I lose track now as to how many years depression has been a feature of my life but certainly more than 5 years. As my sister has been a panic attack sufferer since her A levels in the 1980s, I knew about depression, medication and CBT but had no personal experience. The first year that I became depressed , I ignored it and hoped it would go away, which it did eventually. So with the second episode, I went to the GP who gave me anti- depressants. But they did not work and they made me feel nauseus and tired, and so I did not persevere with them, knowing it would pass with time.
The following year, I returned to GP and she put me on the waiting list for a counsellor and in the meantime, she gave me a link to an online self help tool I worked my way through that and found it interesting rather than helpful. I returned to GP when I was up again to seek advice on how I could keep the blues away in the future. She clearly had no understanding of how depression works as she suggested that I plan nice events/days out for when I knew I would be down – I pointed out that she had never experienced depression or else she would not have made that naïve suggestion. What seems fun and interesting outings ordinarily, are just a burden when you are depressed as outside of work, I don’t want to do anything.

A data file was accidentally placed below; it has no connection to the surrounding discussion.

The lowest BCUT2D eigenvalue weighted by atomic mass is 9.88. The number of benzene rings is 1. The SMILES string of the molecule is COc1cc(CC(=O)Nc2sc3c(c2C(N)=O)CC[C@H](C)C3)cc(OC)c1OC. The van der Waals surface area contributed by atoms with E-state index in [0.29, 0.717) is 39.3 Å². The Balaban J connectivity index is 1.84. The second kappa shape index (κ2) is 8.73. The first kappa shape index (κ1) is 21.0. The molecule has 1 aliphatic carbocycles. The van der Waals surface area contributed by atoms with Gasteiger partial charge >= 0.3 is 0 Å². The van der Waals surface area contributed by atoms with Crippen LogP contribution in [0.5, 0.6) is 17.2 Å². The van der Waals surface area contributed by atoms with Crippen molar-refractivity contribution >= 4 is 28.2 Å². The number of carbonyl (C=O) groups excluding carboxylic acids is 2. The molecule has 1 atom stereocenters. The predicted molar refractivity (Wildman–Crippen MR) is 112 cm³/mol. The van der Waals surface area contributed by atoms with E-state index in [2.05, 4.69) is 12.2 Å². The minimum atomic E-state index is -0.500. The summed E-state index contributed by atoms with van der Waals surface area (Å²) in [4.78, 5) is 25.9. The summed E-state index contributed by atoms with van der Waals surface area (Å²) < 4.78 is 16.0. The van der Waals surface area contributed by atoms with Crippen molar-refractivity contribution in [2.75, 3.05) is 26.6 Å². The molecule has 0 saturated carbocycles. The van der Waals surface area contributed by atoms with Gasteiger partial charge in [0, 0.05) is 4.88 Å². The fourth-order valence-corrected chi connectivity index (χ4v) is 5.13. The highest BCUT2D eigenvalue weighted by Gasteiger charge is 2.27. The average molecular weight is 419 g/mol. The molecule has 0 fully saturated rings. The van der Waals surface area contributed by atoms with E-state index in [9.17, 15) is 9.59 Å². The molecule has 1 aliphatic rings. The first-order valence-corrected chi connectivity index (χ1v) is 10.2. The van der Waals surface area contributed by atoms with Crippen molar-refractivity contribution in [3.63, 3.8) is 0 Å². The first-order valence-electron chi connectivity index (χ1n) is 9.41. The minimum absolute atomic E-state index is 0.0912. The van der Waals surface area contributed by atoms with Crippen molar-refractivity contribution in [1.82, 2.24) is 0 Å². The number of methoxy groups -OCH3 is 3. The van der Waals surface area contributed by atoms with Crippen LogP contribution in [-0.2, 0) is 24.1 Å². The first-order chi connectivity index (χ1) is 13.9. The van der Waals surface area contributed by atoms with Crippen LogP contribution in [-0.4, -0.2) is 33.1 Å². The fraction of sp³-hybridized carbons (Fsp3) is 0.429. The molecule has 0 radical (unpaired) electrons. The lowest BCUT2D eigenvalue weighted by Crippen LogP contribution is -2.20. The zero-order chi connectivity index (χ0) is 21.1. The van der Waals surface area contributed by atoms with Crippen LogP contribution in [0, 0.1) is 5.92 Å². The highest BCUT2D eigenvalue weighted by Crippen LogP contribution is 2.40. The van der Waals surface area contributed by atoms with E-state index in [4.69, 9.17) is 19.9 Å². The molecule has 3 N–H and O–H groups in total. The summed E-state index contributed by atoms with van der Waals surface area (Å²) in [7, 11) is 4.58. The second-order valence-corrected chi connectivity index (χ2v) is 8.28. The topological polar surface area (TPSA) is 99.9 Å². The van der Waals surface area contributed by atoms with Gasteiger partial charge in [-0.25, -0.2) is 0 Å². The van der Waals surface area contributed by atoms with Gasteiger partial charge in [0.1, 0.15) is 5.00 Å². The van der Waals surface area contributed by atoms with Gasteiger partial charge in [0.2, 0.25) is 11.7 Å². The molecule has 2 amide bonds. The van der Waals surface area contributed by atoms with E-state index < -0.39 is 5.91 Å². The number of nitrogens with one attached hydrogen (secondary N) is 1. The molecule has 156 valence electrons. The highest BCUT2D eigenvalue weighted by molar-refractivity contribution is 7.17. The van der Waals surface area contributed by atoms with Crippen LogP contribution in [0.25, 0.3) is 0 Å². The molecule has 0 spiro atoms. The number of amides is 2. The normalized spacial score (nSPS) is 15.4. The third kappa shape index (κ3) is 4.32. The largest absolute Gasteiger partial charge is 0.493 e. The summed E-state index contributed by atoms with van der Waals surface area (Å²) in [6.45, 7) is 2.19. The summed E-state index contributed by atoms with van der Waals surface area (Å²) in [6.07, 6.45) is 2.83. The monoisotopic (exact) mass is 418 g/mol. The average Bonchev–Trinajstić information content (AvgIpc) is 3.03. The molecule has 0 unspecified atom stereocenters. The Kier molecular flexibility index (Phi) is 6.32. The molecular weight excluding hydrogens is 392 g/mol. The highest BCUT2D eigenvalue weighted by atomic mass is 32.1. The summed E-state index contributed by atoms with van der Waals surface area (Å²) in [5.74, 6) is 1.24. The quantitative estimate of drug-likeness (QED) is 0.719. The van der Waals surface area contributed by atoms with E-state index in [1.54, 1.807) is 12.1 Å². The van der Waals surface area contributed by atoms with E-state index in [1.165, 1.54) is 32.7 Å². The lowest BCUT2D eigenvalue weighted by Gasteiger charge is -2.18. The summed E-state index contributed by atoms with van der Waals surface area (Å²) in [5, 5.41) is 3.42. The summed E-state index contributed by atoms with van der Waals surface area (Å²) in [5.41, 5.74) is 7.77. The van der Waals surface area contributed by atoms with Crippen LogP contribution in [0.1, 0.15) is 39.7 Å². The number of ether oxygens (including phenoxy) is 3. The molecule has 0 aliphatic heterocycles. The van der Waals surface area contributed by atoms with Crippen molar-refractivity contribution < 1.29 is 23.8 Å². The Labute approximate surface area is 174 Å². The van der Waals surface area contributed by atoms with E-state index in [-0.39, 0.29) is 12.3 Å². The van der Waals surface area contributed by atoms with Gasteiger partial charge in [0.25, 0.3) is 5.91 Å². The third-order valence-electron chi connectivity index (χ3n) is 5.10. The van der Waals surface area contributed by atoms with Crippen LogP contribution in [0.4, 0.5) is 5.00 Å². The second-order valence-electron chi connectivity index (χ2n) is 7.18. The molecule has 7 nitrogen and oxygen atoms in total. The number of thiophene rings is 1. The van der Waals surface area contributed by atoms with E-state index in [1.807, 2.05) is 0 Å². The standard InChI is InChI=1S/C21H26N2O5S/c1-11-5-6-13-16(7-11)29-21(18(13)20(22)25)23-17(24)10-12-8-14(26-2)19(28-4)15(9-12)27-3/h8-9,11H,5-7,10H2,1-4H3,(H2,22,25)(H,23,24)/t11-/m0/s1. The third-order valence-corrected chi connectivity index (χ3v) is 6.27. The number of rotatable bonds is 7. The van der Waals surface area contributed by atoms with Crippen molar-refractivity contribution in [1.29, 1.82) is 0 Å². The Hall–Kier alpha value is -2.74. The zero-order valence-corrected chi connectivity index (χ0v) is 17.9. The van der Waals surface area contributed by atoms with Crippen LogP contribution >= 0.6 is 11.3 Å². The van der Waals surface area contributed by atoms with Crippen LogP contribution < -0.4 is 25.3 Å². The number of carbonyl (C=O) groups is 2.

So the last couple of years I have tried self-help, which seem to be more successful than counselling or drugs for me. As my depression has a fixed time span, there is a temptation to simply lay low and wait for it to pass! I have not found that NHS are falling over themselves to reach out to me as a sufferer. It seems to me that if one in four of us are going to have a mental health problem at some point in our lives, then the various Health services need to be gearing up to treating the problem and need to get the desperately needed resources in place.
My concern is that when I am down I cannot make that phone call to ask for help. It sounds ridiculous but that is a huge barrier as is making an appointment with the GP. When confronted with a queue or one of those ‘select 1, select 2’ phone systems, then there is a strong temptation to replace the receiver and try again another day. Prevarication is the depressive’s friend. I am unlikely to ask for help when I am high too as the down seems so far away and unreal, so it would seem odd to ask for help in that mode. I once went to the GP when I was hyper to ask her how we could ensure I could stay this way, but she had no useful suggestions.